LA TRINIDAD, Benguet — The iBenguets will soon be aware on the meanings associated with the native clothes they are buying and using.
A study on the cultural implication of the Benguet native attire is being conducted by researchers from the Benguet State University (BSU). The study, under the joint efforts of BSU and Cordillera Administrative Region Association of State Universioties and Colleges (CARASUC) aims to document the meanings of the symbols, colors and patterns found in the ethnic Benguet costume accessories and woven products.
The documentation will serve as a basis for the improvement of the native designs for commercial purposes. The study also aims to preserve and advocate the culture embedded in native clothing of the iBenguets to pass on the culture and innate artistry to the next generation.
History accounts reveal that Benguet people are more inclined into farming thus their cloth are woven by people from Ilocos, Mt. Province and Kalinga. Though Benguet people do not originally weave their own clothing, their own clothing identifies them from other ethno-linguistic groups in the region.
Same with other tribes, every lining, design, motif, and color depicts something related to the lives of the Benguet people. Apparently, these native attires appeal to the public especially the tourist and these are easily bought to be used as curtains, wall décor, and table runners without knowing the cultural implication attached.
To some, these are being altered or mixed with other designs in order to meet the demand of mainstream fashion. Ignorance on the significance of the color combination and design will eventually lead to the loss of native Benguet attires. With this dilemma, DTI also advised these weavers and sewers not to use these native attires with cultural meanings as curtains, table runners and the like.
Benguet is composed of different ethno-linguistic groups so the uses, meanings, traditions and rituals vary from one place to another. Exact meanings cannot be determined because culture has been passed on to these old folk through oral tradition. This somehow differ their interpretations regarding the meaning of the symbols, color combination and patterns found in these native attires.
During the initial data-gathering, each town has different interpretations in the use of these attires. It depicts the social status and gender of the person using certain clothing. For example, the alahdang blanket can only be used by a person who has performed the highest level of cañao. Second in rank is the Kankanaey dilli or the Ibaloi shengdi that can only be used by men who have performed second level of cañao.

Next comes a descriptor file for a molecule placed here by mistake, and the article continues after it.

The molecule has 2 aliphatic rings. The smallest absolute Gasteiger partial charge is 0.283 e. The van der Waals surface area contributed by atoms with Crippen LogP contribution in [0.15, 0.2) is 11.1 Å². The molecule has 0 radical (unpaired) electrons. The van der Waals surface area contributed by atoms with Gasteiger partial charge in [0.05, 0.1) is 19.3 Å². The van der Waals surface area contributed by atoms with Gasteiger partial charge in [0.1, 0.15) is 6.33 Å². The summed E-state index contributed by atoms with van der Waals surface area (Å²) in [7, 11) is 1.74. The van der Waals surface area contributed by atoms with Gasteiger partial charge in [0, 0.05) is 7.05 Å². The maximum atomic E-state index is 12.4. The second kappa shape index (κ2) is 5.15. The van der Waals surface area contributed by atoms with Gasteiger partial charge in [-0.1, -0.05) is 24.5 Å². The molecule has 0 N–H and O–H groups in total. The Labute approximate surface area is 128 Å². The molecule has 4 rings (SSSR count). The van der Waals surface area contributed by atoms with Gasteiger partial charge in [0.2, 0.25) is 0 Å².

However for the Ibaloi, the use of shengdi is hereditary, in which a person can only use it when his great/grand fathers have used it. This cloth is also used when executing the tayaw(men’s dance) during festivities.
It is also notable that there are so called “eyes” in the native blankets like in the dilli/shengdi and pinagpagan, the salibobo, a head turban. These “eyes” depict the number or level of cañao the user has performed.
The status blankets are characterized by the combination of red, black and white with symbols and patterns in them. The Ibaloi kolebaw bandala and the Kankanaey bayaong, combination of black and white are usually associated with the ordinary status. These are plainly combination of color black and white with no designs in them. These native cloths are used also to wrap the corpse and as offering during rituals and ceremonies.
Colors signify the status of the user.
Aside from the blankets, this can also be seen with the women dresses. Colors being used for the kambayashu show the status of the user. Black and white is said to be for women of ordinary status. The kambayashu with different color like green, red and yellow are considered from a high status.
The devit for the women is the same, combination of red, black and white. This is also true with the men’s kuval- or G-string. Ordinary kuval is colored dirty white called the pinangsas. However, it is said that there are no other kind of g-string except of that dirty white, pure black/dark blue and the combination of dark blue with red stripes.
Generally, the performance of cañao play a very important role in what attire or blanket to use. Even if the user is rich but did not carry out cañao they still cannot use status blanket or attires. # JSagpa-ey